Stroke Lingo: Part 1
Nov 21, 2019
Stroke Lingo: Part 1

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Does it ever feel like you are learning to speak a new language when you are trying to talk about having a stroke? When you are navigating a brand new path of healing and recovery for yourself or a loved one, the last thing you want to deal with is figuring out what certain complicated words mean and how they relate to your situation. Some examples of words that float around when discussing a stroke diagnosis and recovery may include: hemianopsia, dysphagia, diplopia, apraxia. It’s enough to make a person tongue-tied! In this post and future posts, we will break down some of the intimidating words a bit so that you will have a quick reference guide and feel more empowered to have meaningful discussions with doctors and therapists. The more prepared you feel to readily discuss some of these topics, the better you can advocate for yourself or your loved one.

In today’s post, let’s discuss some words that relate to speech and communication disorders that can happen when a person has had a stroke.

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Aphasia: a communication disorder that happens as a result of an injury to the brain. It is an impairment that can happen after a stroke, brain injury, brain tumor, or some types of brain infections -- no one is born with aphasia. Not all strokes or brain injuries result in aphasia.

Aphasia causes trouble with communication and use of language, which can include problems with speaking, understanding, reading, and/or writing. It can range from mild to severe, and can have one or multiple noticeable symptoms. A person with aphasia may substitute one word for another in a sentence, need extra time to generate words, use words that are not recognizable, shorten sentences and lose context, say things that don’t make sense, not speak at all, or not be able to understand what someone is saying.

There are several other descriptive words that you may hear in discussions about aphasia. Some of these words describe or label the symptoms of aphasia that appear to be affecting the person the most: expressive aphasia, receptive aphasia, global aphasia. Some of the words indicate the area of the brain that appear to be most impacted: Wernicke’s aphasia, Broca’s aphasia. After carefully reviewing medical records and completing a thorough evaluation, the speech therapist involved in treating the person’s aphasia will help explain which of these words are most closely linked to the specific case and how they can best be managed.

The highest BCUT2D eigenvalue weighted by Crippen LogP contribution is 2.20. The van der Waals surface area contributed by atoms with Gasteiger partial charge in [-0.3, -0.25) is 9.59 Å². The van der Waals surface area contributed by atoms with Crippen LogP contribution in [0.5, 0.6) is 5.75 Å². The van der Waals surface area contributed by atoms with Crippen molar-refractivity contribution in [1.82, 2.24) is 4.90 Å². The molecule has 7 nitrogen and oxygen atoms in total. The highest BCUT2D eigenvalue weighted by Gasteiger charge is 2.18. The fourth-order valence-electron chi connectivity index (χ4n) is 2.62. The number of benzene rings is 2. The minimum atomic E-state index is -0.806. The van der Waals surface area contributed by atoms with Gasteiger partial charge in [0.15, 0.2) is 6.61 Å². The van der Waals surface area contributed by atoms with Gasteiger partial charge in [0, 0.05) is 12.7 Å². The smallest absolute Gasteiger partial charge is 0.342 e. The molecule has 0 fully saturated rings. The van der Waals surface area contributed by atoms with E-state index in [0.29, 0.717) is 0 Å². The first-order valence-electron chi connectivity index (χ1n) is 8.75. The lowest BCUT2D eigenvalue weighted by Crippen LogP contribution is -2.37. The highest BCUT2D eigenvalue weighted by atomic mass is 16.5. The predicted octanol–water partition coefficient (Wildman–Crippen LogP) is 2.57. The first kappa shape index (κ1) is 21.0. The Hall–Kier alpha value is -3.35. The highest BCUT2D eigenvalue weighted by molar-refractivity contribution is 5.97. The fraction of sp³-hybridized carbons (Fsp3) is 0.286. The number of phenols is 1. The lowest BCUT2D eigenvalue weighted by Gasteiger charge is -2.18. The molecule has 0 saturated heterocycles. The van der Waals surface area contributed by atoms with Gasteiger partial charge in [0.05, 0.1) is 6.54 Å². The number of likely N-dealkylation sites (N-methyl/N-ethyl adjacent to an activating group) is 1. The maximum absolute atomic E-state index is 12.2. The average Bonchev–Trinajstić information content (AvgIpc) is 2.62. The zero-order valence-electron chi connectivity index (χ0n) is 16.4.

Aphasia does not affect or change a person’s intelligence.

The main treatment for aphasia is speech therapy. Therapy can provide intensive training to relearn communication skills, as well as teach a person how to use adaptive strategies to communicate despite the disorder. Some people are able to learn to use gestures, write short messages out, use a communication aide such as a tablet or picture board, or rely on “yes” and “no” answers in order to communicate. Others may need visual or sensory cues to understand a message, such as a demonstration of a task or tapping on a body part to signal using it for a task. Some may struggle to portray or understand a message at all, while others may return to their baseline, or get pretty close to it!
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Dysarthria: a different type of communication disorder that affects the pronunciation and clarity of words. “Dysarthria” is a word that describes a condition when a person’s speaking muscles (those that help the lips, tongue, cheeks, throat, and jaw do their jobs) are weak or uncoordinated. Dysarthria is another condition that occurs related to brain damage from things like stroke, brain injury, and brain tumors, but it does not happen in every case.

When a person has dysarthria, words may come out sounding slurred, rushed, muffled, or jumbled. It may sound like the person is speaking with food in his mouth, or is talking too quickly to pronounce things accurately. Sometimes the person’s appearance of drooping face muscles on one side may cue you to realize why she is speaking differently, while in other cases a physical feature may not be obvious.

The main treatment for dysarthria is also speech therapy. Your skilled clinician will coach you on strengthening and retraining your muscles, teach you strategies to slow down and speak more clearly, and help you pronounce words so that your wants and needs can be more accurately verbalized and understood by others.

There are things you can do to help a person with aphasia and/or dysarthria feel better and safer about trying to communicate. Try to speak slowly and clearly, wait for an attempted response, and do not “talk down” or patronize. Help the person know that you understand his intelligence level is no different than before. Minimize distractions in the environment so the person can concentrate on listening only to what you have to say, and on trying to respond the best she can. Do not answer for the person or assume you know what he is trying to say. You may need to gently ask for the person to repeat herself, speak more slowly, or clarify her point. Most of all, try to be patient. A person with aphasia or dysarthria still wants to be able to communicate with you in any way he or she can.

References:

National Aphasia Association:
https://www.aphasia.org/aphasia-definitions/

ASHA (American Speech-Language-Hearing Association)
https://www.asha.org/public/speech/disorders/dysarthria/

Natalie Miller
Clinical Manager / Occupational Therapist

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